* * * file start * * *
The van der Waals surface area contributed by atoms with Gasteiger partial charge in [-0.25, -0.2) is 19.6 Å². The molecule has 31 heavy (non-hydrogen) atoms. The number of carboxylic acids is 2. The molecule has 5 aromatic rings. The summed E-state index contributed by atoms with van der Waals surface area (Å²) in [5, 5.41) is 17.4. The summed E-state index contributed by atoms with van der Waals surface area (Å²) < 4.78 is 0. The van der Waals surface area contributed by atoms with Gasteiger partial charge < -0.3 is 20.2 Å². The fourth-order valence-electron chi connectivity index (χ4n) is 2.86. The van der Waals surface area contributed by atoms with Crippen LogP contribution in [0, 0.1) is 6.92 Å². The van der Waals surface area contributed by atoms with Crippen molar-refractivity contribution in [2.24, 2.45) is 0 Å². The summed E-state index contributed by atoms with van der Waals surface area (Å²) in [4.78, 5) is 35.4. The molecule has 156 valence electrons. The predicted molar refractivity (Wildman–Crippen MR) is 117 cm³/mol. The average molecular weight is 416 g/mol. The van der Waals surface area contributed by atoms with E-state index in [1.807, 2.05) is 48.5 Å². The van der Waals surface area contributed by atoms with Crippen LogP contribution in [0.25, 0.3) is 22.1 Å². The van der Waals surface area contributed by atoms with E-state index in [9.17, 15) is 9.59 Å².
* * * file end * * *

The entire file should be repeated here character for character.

The van der Waals surface area contributed by atoms with Gasteiger partial charge in [-0.25, -0.2) is 19.6 Å². The molecule has 31 heavy (non-hydrogen) atoms. The number of carboxylic acids is 2. The molecule has 5 aromatic rings. The summed E-state index contributed by atoms with van der Waals surface area (Å²) in [5, 5.41) is 17.4. The summed E-state index contributed by atoms with van der Waals surface area (Å²) < 4.78 is 0. The van der Waals surface area contributed by atoms with Gasteiger partial charge < -0.3 is 20.2 Å². The fourth-order valence-electron chi connectivity index (χ4n) is 2.86. The van der Waals surface area contributed by atoms with Crippen LogP contribution in [0, 0.1) is 6.92 Å². The van der Waals surface area contributed by atoms with Crippen molar-refractivity contribution in [2.24, 2.45) is 0 Å². The summed E-state index contributed by atoms with van der Waals surface area (Å²) in [4.78, 5) is 35.4. The molecule has 156 valence electrons. The predicted molar refractivity (Wildman–Crippen MR) is 117 cm³/mol. The average molecular weight is 416 g/mol. The van der Waals surface area contributed by atoms with E-state index in [1.807, 2.05) is 48.5 Å². The van der Waals surface area contributed by atoms with Crippen LogP contribution in [0.25, 0.3) is 22.1 Å². The van der Waals surface area contributed by atoms with E-state index in [9.17, 15) is 9.59 Å².